We achieve this through several open-source platforms that make education more accessible to young people, especially those whose parents may not be able to afford the high costs associated with higher education. The chamber is committed to offering internships, employment opportunities, and even sponsorships to complete degree programs to enable young people to gain practical experience while pursuing their studies part-time.
Why 5G SA rollout is so slow
What are your thoughts on why the telecoms industry is slow in rolling out 5G standalone (SA)?
There are several factors contributing to the slow pace of 5G SA rollout, including geopolitical issues and economic sanctions, which make it difficult for companies to obtain the necessary network equipment and technology. In addition, challenges with the enablement and monetization of 5G, as well as spectrum allocation, have also affected rollout. The push for margins by investors and the erosion of traditional revenue streams by OTT services further complicate 5G monetization.
Despite these challenges, the outlook for 5G SA is positive as more countries embark on their rollout plans and devices that support 5G SA become available. However, ecosystem development must keep up with these developments to ensure a seamless customer experience, particularly for new use cases like IoT, Industry 4.0, and autonomous vehicles. Telcos must either compete with or complement each other to overcome these challenges.
Telcos need automation
Automation is a major topic for telcos now, but it can also make employees nervous when they hear about job tasks being automated. In your view, is the industry automating because we have too many people that do not have the necessary skillsets? What is the ideal outcome?
The futurization of customer experience involves simplification, automation, and digitization to enhance customer service and gain a competitive edge. It is important to recognize that technology and automation are designed to aid humans and not replace them, making them more productive and creative.
Technologies like RPA can improve process efficiencies in the following ways:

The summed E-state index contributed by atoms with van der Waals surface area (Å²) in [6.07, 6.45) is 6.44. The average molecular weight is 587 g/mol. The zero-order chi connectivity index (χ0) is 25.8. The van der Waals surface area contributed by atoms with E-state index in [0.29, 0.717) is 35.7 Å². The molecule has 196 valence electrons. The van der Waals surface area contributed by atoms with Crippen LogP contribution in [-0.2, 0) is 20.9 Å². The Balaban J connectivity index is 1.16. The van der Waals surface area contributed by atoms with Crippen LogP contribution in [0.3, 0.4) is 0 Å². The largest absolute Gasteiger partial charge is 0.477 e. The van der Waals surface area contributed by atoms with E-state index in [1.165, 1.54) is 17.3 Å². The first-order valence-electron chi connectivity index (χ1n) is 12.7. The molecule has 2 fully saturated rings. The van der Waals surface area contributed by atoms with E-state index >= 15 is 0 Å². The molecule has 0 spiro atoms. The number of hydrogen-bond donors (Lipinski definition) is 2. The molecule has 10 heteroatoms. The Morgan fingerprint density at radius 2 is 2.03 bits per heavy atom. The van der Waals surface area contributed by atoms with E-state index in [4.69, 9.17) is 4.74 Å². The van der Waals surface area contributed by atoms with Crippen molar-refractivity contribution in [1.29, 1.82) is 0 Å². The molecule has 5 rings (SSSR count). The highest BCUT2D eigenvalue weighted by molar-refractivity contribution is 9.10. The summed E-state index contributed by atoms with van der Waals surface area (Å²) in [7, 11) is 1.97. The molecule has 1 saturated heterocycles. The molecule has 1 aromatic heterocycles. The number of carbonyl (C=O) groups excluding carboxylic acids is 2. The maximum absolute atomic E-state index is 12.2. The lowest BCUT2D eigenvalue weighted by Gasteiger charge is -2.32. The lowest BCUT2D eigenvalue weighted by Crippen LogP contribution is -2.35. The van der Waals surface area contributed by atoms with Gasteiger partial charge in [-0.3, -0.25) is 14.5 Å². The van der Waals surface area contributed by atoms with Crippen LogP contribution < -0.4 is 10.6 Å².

- Automating repetitive tasks to simplify complex processes
- Minimizing manual data entry and providing real-time updates and information
- Enhancing efficiency and productivity
- Reducing errors and increasing productivity
- Offering self-service options to customers through digital channels, which allows them to access information and accomplish tasks independently, reducing the need for human interaction
- Enabling the performance of tasks that are too hazardous or challenging for humans.
At Dialog, we have optimized our organizational structure to reduce the need for our employees to perform monotonous and repetitive tasks that can be automated, while allocating more resources towards achieving optimal outcomes by tapping into our employees’ newly acquired skills and creativity. To achieve the desired outcomes, we constantly explore and adopt new technologies, solutions, processes, and work methodologies that do not require external hiring. By investing in upskilling and reskilling programs, we create opportunities for internal growth and development. Transformation is vital for our organization, and it all depends on our approach.
The future of the customer experience for telcos
You mentioned the ‘futurization of customer experience’. What do you see as the current market trends that will dictate how telcos handle customer experience in the future?
Telcos must prioritize delivering excellent customer experiences and incorporating a human touch to retain and attract customers amidst a wider range of options. Furthermore, with the rise of connected devices and advanced cyber threats, telcos must invest in cybersecurity measures to ensure customer privacy and trust.
To improve customer experience, telcos are increasingly turning to AI and automation for self-service options across various channels based on customer preference, particularly among digital native millennials who now constitute a significant portion of the workforce and hold management positions. This strategy also presents an opportunity for telcos to streamline customer management and optimize network performance.
Sandra De Zoysa, group chief customer officer at Dialog Axiata, is an expert in customer experience, process excellence and digital transformation. She is an award-winning thought leader in the sphere of Customer Experience and Women in Tech Leadership.
Dive deeper: F&S is hosting an on-demand webinar on Wednesday, March 8 titled “Innovation in Telecommunications: Driving Growth Mindsets”. You can register for it here.
Growth Mindsets Part 1: Where telcos fit in the digital ecosystem
Growth Mindsets Part 2: Telcos must learn to collaborate better